This is an instructable to make your own family wipes.

!!! for urinating only !!!

My English is not all that good so I just copy and paste this article that explain exactly what I wanted to say:

Is the whole process of collecting and washing these wipes unsanitary? Not if you employ the method used by most family wipe families, which is to use the cloths for urinating only. (This still helps cut down on paper waste, since the majority of bathroom visits are of the first priority.) Since normal urine is sterile, there's little chance of encountering nasty bugs like E. coli later in the laundry room. But using family wipes for ahem, your more serious matters can also be perfectly hygienic, provided you separate them from your other laundry (your kitchen towels, for instance) before washing them in hot water and drying them in the dryer. If your kids are still in diapers of the cloth variety, all the better -- you can save water by washing the wipes and the diapers together.

So is it really worth the effort, from an environmental standpoint? If you're contemplating making the switch from the three-ply, quilted, extra-soft fluffy stuff to tree-free TP, then the benefits are clear: At present, more than 98 percent of the toilet paper sold in the United States is made from virgin wood (note: that statistic will improve soon, thanks to last year's Kimberly-Clark/Greenpeace agreement), which is destroying our forests and contributing to climate change, since forests are the most effective tool we have for sequestering carbon dioxide from the atmosphere. And while some may argue that washing cloth toilet wipes wastes water, it's nothing compared with the pulp and paper business, which is one of the world's largest industrial consumers of fresh water.

But can't you eliminate a lot of that waste and pollution by switching to 100 percent recycled toilet paper? Yeah, you can, which is the solution I'll be sticking with as long as I live in a one-bathroom apartment (no surprises for guests here!) with a community washer/dryer. It's not a perfect solution, of course; recycled toilet paper still takes energy and resources to produce, not to mention the fuel cost to transport it from factory to store.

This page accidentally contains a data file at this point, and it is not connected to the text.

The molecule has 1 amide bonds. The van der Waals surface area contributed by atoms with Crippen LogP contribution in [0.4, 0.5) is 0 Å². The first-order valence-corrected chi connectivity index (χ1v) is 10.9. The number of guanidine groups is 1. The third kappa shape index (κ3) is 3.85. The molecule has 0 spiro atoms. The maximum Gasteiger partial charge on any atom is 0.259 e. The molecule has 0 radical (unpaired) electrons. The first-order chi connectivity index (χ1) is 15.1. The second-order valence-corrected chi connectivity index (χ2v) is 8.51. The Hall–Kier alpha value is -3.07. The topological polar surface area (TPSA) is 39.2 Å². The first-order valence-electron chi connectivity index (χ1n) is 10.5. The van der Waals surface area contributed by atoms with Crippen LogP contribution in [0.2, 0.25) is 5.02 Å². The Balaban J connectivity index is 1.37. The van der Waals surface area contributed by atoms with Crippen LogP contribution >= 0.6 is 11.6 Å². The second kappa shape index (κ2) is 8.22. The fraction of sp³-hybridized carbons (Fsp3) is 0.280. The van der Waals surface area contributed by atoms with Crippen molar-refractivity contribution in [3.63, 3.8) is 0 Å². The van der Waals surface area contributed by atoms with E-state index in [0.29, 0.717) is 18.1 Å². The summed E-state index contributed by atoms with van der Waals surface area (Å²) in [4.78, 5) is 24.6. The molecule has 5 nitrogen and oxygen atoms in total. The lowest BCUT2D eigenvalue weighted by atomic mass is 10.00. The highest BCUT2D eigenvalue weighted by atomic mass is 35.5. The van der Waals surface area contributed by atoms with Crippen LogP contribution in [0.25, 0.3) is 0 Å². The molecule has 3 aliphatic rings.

You only need an old bed sheet (100% cotton, and the softer the better).
You will use it to make the toilet paper and his laundry bag (and his ribbon).
<p>Interesting. In a lot of places in Asia, toilet rooms have a hose or a bucket with a ladle. Pee, rinse, wipe with a cloth/towel (or drip dry, I guess!). I tried this for a while in my apartment (I used a bottle with a cap) and a designated wash cloth. It was absolutely amazing how much tissue I saved, and how much cleaner I felt. The method probably uses a lot less water than using individual wipes. Give it a try!</p>
<p>I do, because in italy we have bidet!</p><p>This is just for urine, if you don't feel like to wash yourself all the time that you pee, there is no water involved.</p>
I have been to a couple of intentional communities that use toileting cloths. Using old bed sheets makes for nice uniform cloths, Terry cloth is also nice. <br> <br>Good job!
Love the idea of less waste! Nice job! <br>And remember If its yellow, let it mellow, if its brown flush it down!
Thanks! I wished one day will be the only toilet paper around... <br>and nice tips!

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